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Hendrick’s Gin Giveaway

Recently, being some several months ago or less, as “recently” tends to go for me, Hendrick’s Gin contacted me to participate in their “Curate a Box” contest give away.

Though I have been rather up to my neck in getting out the rewards for the Infernal Device Kickstarter (which when done I plan to celebrate by logging all the ins and outs of the experience into a seriously detailed tutorial), I really hate to pass up good opportunities for promotion, especially when it involves interesting new challenges.

So, in between bonding prints to wooden constructs, waiting for layers of decoupage glue to dry, refining screens for printing, and wrestling with packages, I’ve been hopping into the basement workshop and doing some work on this wooden box they sent me – the box and contents to be given away by Hendricks Gin when done, through their fascinating newsletter and blog at Unusual Times.

My plan, as with all things I do, is to make an heirloom quality and long-lasting piece, so I felt I should do a bit of added reinforcement to the original box with some fine bits of oak, birch, mahogany, maple, and/or cherry, which are the sorts of wood I prefer to make my constructs of and paint my paintings onto.

The wooden box, straight out of the package
The wooden box, straight out of the package

The very first step, of course, was to remove the box from the package. There was a wonderful promotional book from Hendrick’s Gin in there as well, but Insects and Angels Author and Editor Bethalynne Bajema so-loved the little book and all the artwork within, that well… she was still thumbing through the book, and I might have lost a finger if I tried to reclaim it. Anyway.. the box, above.

Basic Box opened
Basic Box opened

Another shot of the box, it’s insides just the perfect size for a number of unique 8.5×11 printings of some of my select artworks.

I plan to fill this box with:

1) At least 6 hand-signed fine art prints on a special paper and of a special size to make them one of a kind.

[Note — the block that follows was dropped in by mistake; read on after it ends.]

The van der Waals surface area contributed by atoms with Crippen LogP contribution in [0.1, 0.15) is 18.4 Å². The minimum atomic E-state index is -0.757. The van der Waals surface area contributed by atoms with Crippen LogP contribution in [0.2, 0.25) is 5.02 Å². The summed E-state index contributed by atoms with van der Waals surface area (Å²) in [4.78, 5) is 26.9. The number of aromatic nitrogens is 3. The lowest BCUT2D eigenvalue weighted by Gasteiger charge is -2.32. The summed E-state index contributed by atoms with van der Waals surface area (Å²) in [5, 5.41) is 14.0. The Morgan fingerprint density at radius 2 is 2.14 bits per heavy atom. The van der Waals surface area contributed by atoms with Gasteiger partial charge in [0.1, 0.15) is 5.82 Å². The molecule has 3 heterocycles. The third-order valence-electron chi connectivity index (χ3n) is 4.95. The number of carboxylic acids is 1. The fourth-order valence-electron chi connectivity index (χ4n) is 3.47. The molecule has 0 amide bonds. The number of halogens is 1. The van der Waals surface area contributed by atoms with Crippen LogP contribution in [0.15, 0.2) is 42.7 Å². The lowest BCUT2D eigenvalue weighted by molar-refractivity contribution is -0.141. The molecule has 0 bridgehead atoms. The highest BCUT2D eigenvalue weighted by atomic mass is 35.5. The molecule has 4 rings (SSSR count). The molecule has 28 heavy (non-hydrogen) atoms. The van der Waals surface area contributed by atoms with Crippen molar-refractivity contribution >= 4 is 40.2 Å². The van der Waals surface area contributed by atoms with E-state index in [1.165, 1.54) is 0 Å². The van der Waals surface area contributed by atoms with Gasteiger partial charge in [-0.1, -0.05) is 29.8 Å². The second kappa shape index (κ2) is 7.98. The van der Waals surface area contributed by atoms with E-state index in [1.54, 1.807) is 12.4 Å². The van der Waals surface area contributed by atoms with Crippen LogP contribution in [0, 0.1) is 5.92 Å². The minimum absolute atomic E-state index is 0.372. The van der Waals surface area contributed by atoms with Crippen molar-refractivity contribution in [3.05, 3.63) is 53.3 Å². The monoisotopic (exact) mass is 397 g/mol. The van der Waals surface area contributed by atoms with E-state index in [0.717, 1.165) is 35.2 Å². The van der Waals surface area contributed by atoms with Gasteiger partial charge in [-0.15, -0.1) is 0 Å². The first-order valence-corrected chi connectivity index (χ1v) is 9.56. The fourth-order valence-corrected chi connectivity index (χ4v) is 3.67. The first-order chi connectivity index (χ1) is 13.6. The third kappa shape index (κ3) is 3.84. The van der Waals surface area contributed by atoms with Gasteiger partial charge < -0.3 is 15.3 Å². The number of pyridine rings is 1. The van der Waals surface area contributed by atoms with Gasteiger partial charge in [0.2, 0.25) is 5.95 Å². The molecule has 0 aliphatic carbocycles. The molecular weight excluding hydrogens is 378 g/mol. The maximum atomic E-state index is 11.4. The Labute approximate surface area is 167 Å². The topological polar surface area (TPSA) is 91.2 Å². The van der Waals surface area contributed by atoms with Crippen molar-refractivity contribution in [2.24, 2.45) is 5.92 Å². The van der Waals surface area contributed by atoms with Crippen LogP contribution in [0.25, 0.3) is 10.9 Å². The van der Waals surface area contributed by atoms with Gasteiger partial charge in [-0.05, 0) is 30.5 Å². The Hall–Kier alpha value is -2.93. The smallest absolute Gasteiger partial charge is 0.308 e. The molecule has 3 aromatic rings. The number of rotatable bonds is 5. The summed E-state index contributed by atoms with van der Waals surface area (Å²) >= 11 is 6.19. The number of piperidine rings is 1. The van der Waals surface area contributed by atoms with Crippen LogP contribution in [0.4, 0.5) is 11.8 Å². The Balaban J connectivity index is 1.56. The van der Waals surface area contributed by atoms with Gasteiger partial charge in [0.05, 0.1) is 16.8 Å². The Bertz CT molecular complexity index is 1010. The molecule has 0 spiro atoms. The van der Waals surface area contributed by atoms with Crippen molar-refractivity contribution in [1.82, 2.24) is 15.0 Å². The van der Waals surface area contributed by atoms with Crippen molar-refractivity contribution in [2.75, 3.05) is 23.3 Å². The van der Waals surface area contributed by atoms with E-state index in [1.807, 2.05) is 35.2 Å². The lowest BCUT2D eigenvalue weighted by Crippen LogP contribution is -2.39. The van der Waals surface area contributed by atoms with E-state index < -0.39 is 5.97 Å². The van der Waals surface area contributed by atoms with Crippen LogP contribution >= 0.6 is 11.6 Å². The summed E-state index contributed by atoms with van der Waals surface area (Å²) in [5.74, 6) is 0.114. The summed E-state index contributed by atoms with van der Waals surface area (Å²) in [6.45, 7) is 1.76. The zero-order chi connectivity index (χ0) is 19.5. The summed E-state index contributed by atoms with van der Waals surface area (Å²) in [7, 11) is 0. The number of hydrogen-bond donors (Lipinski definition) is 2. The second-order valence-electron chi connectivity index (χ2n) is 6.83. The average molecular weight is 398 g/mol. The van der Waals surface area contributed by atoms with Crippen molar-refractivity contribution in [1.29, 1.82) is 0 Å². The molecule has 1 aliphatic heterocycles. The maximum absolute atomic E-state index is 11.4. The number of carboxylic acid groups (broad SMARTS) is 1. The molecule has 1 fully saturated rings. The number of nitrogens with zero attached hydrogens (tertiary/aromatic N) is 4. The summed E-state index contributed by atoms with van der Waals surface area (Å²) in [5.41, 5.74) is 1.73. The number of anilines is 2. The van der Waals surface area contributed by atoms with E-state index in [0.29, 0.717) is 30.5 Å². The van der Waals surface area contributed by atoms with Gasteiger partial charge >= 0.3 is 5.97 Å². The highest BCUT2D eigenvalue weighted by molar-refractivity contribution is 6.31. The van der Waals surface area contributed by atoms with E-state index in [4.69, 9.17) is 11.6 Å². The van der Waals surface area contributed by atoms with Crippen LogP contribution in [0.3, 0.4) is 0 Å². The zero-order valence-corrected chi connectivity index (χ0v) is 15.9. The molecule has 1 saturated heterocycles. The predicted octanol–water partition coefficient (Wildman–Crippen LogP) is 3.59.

2) A Magickal Bag of Holding
3) A polar bear
4) A bunch of Arctic Salmon for the polar bear
5) Bethalynne says that Magickal Bags of Holding are not available anywhere around here, and are quite likely mythical.
6) An original painting, as the inside top of the box, which fits snugly but can be removed and framed.
7) Tacos! Everyone loves tacos!
8) Apparently the above is also a violation of postal code.
9) Some sort of sea monster… though a rather tiny one, made of clay and hand-painted.
10) I don’t know yet… it seems like a lot so far, so I’ll have to see what else the box can hold…. maybe some stickers and patches.

Stage One: Cut a piece of oak to serve as a sturdy top to the box.
Stage One: Cut a piece of oak to serve as a sturdy top to the box.

The first thing I did was to cut some pieces of oak – two for the insides of the box (one to reinforce the bottom, one to be painted and inserted into the box later), one to make for a hard and sturdy plate for top of the box.

Box Top
Box Top
Panel for Painting
Panel for Painting
panel for the bottom of box insert
panel for the bottom of box insert

Work Space: YeGads!! …

Ground Zero
Ground Zero - dust, wheels, pulleys, cogs, a half-repaired bandsaw, and more dust
Ground Zero 2
brass bits, metal fittings, brass switchplates, knobs, more pulleys...
Ground Zero 3
Ground Zero 3 - saved bits of cherry, walnut, heartwood pine, oak, and mahogany. I use every little bit of wood, down to tooth-pick-sized bits, for everything from furniture, boxes, painting, down to using the smallest bits for fine details and decorative touches.
Ground Zero 4
Ground Zero 4 - animatronic bat machine - in pieces and on hold for a little while more.